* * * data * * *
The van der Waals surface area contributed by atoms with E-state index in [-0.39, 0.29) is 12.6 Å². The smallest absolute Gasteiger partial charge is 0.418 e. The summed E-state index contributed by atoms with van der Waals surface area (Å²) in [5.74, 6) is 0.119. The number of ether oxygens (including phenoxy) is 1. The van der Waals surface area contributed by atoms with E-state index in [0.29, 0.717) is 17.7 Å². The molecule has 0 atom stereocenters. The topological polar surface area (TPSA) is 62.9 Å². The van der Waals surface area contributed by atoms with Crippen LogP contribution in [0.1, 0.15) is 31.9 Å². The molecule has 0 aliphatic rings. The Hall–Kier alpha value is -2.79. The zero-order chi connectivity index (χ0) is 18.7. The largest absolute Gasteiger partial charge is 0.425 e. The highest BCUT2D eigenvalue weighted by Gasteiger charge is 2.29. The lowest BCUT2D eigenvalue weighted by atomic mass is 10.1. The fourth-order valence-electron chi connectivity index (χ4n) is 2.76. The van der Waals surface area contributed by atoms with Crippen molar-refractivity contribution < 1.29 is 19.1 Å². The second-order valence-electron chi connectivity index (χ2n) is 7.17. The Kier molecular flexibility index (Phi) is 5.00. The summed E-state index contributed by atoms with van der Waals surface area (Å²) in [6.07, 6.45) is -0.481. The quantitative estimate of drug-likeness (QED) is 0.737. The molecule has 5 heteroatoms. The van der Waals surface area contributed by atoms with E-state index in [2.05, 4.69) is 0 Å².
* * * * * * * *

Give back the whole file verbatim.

The van der Waals surface area contributed by atoms with E-state index in [-0.39, 0.29) is 12.6 Å². The smallest absolute Gasteiger partial charge is 0.418 e. The summed E-state index contributed by atoms with van der Waals surface area (Å²) in [5.74, 6) is 0.119. The number of ether oxygens (including phenoxy) is 1. The van der Waals surface area contributed by atoms with E-state index in [0.29, 0.717) is 17.7 Å². The molecule has 0 atom stereocenters. The topological polar surface area (TPSA) is 62.9 Å². The van der Waals surface area contributed by atoms with Crippen LogP contribution in [0.1, 0.15) is 31.9 Å². The molecule has 0 aliphatic rings. The Hall–Kier alpha value is -2.79. The zero-order chi connectivity index (χ0) is 18.7. The largest absolute Gasteiger partial charge is 0.425 e. The highest BCUT2D eigenvalue weighted by Gasteiger charge is 2.29. The lowest BCUT2D eigenvalue weighted by atomic mass is 10.1. The fourth-order valence-electron chi connectivity index (χ4n) is 2.76. The van der Waals surface area contributed by atoms with Crippen molar-refractivity contribution < 1.29 is 19.1 Å². The second-order valence-electron chi connectivity index (χ2n) is 7.17. The Kier molecular flexibility index (Phi) is 5.00. The summed E-state index contributed by atoms with van der Waals surface area (Å²) in [6.07, 6.45) is -0.481. The quantitative estimate of drug-likeness (QED) is 0.737. The molecule has 5 heteroatoms. The van der Waals surface area contributed by atoms with E-state index in [2.05, 4.69) is 0 Å².